The massive growth in China’s middle class has been a godsend for the Australian wine industry, with exports jumping 51% in the last year to $474 million, making it the top export market by value for the first time.
The rise of China is no more apparent than in the fact that just a decade ago, sales there were worth just $27 million.
Wine Australia’s Export Report, released today, reveal double digital growth for local exporters in the 12 months to 30 September 2016, up 10% to a total value of $2.17 billion.
Overseas fans are not only drinking more, they’re drinking better, with bottled exports up 14% to $1.8 billion and the average value increasing by 9% to $5.47 per litre, a 13-year high.
Only the UK disappointed, posting a small drop in sales, down 1% to $361 million.
Europe overall disappointed, down 3% to $570 million. Northeast Asia is now Australia’s number one export region, growing 35% – $177 million – to $678 million.
North America was up 3% to $639 million, while Southeast Asia grew 11% to $152 million.
Wine Australia CEO Andreas Clark said more than half of the total value of growth in the last 12 months was in wines priced at $10 or more per litre.
Growth in the premium price segments (detailed below) added more than $120 million in value.
“Of the 1743 active exporters across the period, 70% contributed to the value growth, an outstanding result. The value of exports grew in 81 of the 122 destinations for Australian wine,” Clark said.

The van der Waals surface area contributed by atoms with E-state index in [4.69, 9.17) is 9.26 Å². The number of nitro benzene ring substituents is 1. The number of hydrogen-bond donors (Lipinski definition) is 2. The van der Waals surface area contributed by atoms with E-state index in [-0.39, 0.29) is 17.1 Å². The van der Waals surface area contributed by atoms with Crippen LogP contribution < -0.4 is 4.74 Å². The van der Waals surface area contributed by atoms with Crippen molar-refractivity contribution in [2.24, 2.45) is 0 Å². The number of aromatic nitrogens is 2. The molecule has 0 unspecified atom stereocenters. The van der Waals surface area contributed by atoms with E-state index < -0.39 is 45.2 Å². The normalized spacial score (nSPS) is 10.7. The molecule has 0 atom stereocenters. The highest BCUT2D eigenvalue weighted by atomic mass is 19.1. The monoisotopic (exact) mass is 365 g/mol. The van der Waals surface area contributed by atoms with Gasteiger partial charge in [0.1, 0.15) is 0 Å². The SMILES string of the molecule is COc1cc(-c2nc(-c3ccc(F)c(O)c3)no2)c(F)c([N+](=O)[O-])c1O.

Exports priced $10 and more per litre FOB (free on board, the value of the wine leaving Australia, excluding transport costs) were up in all top five markets – mainland China by 63%, the US by 21%, the United Kingdom by 20%, Canada by 9%, and Hong Kong by 7 per cent.
Clark said the China–Australia Free Trade Agreement also contributed to the stellar result in that market.
More than a third of Australian wine exports priced $10 and more per litre FOB were destined for China, valued at $190 million and up by 63%.
Negociants International executive director Adam O’Neill said demand premium wines in China showed no signs of abating, with online platforms such as Alibaba’s TMall helping Australian exporters find new customers.
Exports to Malaysia jumped 24% to $55 million, Taiwan was up 23% to $19 million and South Korea 42% to $14 million.
Japan posted a small decline of 0.3 per cent to $45 million, due to a decline in bulk wine exports.
Australia’s top five export markets by value
· Mainland China – $474 million ▲51%
· US – $448 million ▲4%
· UK – $361 million ▼3%
· Canada – $190 million ▲1%
· Hong Kong – $126 million ▲7%.